The Dallas PD's use of a "bomb robot" to take out cop-killer Micah Xavier Johnson is believed to be the first use of such machinery to deliver lethal munitions by police in the U.S.
Details were spare and slow to emerge in the first few days after the tragedy, but here's what we know now:
- The Dallas robot is manufactured by Northrop Grumman, and per the Washington Post, "the device is driven by a human via remote control, weighs 790 pounds and has a top speed of 3.5 mph. It carries a camera with a 26x optical zoom and 12x digital zoom. When its arm is fully extended, it can lift a 60-pound weight. The "hand" at the end of the arm can apply a grip of about 50 pounds of force."
- The robot was armed with an approximately one pound brick of C4 plastic explosive.
- Dallas Police Chief David Brown reportedly instructed the robot's handlers to not blow up the school attached to the parking garage where Johnson was holed up (and intermittently negotiating and exchanging fire with officers), but otherwise the chief gave them the green light to use deadly force.
- Upon the robot's detonation of the C4, Johnson was killed and the robot's arm suffered some damage, but the machine is "still functional," the Post quotes Brown as saying.
Johnson had shot both police and civilians, was clearly unafraid to die, and continued to fire on the officers in his vicinity. Few would argue that this is a case where the justifiable use of deadly force was deployed. But it is completely predictable that such an unprecedented action by police would spur conversation about when it is and isn't appropriate to use automated machinery to kill dangerous suspects.
From the national security website Defense One:
"My initial reaction was that we have just got onto the slippery slope," said Heather Roff, a senior research fellow at Oxford and a research scientist at Arizona State University's Global Security Initiative. "This is going to be very hard to put back and that the militarization of police capabilities means that they may now feel that it is reasonable to use robotics in this way to ensure compliance…If one doesn't have to talk to a subject and can demand compliance, then this may mean more forceful or coercive demands are made."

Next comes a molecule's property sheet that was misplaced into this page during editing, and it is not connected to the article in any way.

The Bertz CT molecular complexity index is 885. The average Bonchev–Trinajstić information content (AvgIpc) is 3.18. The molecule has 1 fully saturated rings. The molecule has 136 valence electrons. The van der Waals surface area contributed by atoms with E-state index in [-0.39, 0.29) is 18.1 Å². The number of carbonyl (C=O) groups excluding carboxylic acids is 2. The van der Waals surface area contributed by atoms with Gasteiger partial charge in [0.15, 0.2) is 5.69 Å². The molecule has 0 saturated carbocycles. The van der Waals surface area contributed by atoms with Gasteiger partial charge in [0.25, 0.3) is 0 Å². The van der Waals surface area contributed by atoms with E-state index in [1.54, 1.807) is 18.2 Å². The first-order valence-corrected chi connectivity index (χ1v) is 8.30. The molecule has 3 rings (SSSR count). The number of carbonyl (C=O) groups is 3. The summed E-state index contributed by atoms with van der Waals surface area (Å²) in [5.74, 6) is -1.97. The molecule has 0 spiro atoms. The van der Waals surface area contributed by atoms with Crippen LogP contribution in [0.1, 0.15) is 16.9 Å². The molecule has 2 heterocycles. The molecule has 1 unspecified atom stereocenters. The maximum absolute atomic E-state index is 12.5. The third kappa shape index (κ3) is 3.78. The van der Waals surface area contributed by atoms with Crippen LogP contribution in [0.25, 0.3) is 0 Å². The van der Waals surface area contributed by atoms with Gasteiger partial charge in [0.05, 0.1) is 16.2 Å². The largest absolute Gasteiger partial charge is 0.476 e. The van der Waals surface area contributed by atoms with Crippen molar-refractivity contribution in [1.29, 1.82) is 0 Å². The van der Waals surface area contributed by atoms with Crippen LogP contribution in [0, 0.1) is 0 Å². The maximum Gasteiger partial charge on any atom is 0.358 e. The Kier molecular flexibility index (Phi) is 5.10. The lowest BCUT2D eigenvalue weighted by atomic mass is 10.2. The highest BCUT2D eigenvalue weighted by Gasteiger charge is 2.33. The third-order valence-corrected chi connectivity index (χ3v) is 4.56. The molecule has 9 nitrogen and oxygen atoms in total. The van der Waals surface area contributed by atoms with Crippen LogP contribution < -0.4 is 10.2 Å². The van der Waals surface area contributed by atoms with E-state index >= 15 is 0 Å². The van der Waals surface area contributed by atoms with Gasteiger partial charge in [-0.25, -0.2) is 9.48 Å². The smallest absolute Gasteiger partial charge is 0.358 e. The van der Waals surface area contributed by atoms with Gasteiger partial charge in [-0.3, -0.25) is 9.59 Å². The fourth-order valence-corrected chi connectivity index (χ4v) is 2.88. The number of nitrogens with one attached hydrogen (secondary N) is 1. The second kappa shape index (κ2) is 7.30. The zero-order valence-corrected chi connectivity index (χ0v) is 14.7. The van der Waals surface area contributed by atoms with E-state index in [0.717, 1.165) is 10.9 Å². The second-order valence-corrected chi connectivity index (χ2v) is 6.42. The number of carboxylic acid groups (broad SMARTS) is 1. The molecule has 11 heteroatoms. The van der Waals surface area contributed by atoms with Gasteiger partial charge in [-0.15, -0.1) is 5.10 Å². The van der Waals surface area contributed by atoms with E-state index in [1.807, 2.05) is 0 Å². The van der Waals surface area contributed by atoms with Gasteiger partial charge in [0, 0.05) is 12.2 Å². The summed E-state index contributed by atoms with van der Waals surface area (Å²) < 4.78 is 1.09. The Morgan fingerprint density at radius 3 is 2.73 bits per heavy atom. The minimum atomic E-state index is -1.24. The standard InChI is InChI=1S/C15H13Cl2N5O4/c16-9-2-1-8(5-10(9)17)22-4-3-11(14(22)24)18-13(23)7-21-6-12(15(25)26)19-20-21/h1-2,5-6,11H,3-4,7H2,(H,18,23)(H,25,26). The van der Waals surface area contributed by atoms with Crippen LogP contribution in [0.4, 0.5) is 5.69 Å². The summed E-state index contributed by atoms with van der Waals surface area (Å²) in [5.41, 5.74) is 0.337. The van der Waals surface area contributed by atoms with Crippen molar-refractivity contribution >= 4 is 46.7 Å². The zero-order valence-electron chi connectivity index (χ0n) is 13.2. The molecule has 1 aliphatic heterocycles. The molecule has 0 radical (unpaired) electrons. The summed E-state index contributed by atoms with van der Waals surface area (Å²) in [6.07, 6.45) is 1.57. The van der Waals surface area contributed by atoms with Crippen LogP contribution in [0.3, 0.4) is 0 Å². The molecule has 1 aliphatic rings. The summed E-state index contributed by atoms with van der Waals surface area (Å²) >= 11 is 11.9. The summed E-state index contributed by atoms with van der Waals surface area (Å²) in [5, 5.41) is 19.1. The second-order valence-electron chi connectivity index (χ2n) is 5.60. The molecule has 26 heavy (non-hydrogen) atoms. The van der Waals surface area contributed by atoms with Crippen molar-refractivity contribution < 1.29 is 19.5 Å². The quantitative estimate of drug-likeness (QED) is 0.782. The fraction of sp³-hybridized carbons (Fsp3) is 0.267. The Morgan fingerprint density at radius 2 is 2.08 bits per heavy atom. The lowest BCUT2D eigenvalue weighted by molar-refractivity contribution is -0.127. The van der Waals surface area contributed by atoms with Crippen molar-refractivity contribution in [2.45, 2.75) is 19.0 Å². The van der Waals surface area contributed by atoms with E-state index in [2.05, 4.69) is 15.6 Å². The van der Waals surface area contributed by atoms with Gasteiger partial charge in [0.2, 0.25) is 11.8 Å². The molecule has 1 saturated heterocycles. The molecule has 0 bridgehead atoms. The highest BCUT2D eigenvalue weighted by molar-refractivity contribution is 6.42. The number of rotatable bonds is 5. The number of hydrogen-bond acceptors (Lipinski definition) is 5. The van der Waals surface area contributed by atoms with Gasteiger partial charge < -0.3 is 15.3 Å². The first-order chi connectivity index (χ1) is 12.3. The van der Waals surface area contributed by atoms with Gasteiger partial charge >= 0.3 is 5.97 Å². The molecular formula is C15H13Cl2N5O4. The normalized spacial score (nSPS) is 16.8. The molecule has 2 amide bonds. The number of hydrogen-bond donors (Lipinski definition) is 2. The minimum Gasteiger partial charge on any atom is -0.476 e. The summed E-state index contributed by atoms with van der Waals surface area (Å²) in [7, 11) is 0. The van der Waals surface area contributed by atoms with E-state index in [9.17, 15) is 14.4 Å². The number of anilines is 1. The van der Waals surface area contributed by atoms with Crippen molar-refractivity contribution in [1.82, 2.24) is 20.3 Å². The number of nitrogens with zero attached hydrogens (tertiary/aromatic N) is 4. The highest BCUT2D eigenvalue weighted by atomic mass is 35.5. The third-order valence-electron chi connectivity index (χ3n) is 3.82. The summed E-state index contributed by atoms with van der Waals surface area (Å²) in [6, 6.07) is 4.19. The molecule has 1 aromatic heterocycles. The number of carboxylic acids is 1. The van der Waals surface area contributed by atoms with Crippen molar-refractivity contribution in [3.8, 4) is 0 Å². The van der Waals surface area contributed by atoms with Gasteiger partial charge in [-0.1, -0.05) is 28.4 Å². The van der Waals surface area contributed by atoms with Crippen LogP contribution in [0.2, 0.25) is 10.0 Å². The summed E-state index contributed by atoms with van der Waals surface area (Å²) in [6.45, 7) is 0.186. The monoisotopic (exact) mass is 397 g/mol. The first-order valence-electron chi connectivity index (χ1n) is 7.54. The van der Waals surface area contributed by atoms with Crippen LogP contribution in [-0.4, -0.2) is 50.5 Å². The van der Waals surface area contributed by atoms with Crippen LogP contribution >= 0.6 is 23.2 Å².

Police consultant and former police chief Dan Montgomery told CBS News that the possibility of law enforecement increasingly using armed robots in hostage or active-shooter situations doesn't necessarily trouble him, because "If you've got a robot that has C4 explosives, someone's got to detonate that, so it's the same as pulling a trigger." To Montgomery, these robots are just a technological advance on the sniper rifle, where deadly force can be deployed at minimal risk to officers.
At the very least, if such technology is to be normalized, some clear boundaries and transparency must come with it as well. For example, if a robot controlled by a human has the technical capabilities to kill a dangerous assailant by blowing up a brick of C4 and still be functional — as in the case of the Dallas bomb robot — then there's no reason that same robot can't also be equpped with several "body cameras" (to capture different angles and provide the most comprehensive perspective of the scene) which record directly to the cloud, helping to assuage any public doubts about the neccessity of deadly force used, as well as keeping mishaps like non-functioning or misplaced recordings to minimum.
According to the manufacturer, the model of robot used in Dallas had a camera, but the Dallas PD has made no mention of whether or not the robot was recording during the standoff or at the time it killed Johnson. Reason reached out to the Dallas PD to find out whether or not there is bomb robot-recorded footage of last week's siege which ended in Johnson's death, and we will update this post if we receive a response.
A robot designed to defuse bombs instead being used to deploy one was bound to be controversial, and given that few would have anticipated MRAPs being used to serve drug warrants when SWAT teams made their debut in the 1967, it's important for the public to stay vigilant and demand accountability when the police grant themselves the right to use a particularly deadly new tool.
Watch Reason TV's video on "7 Creepy Robots for Cops" below: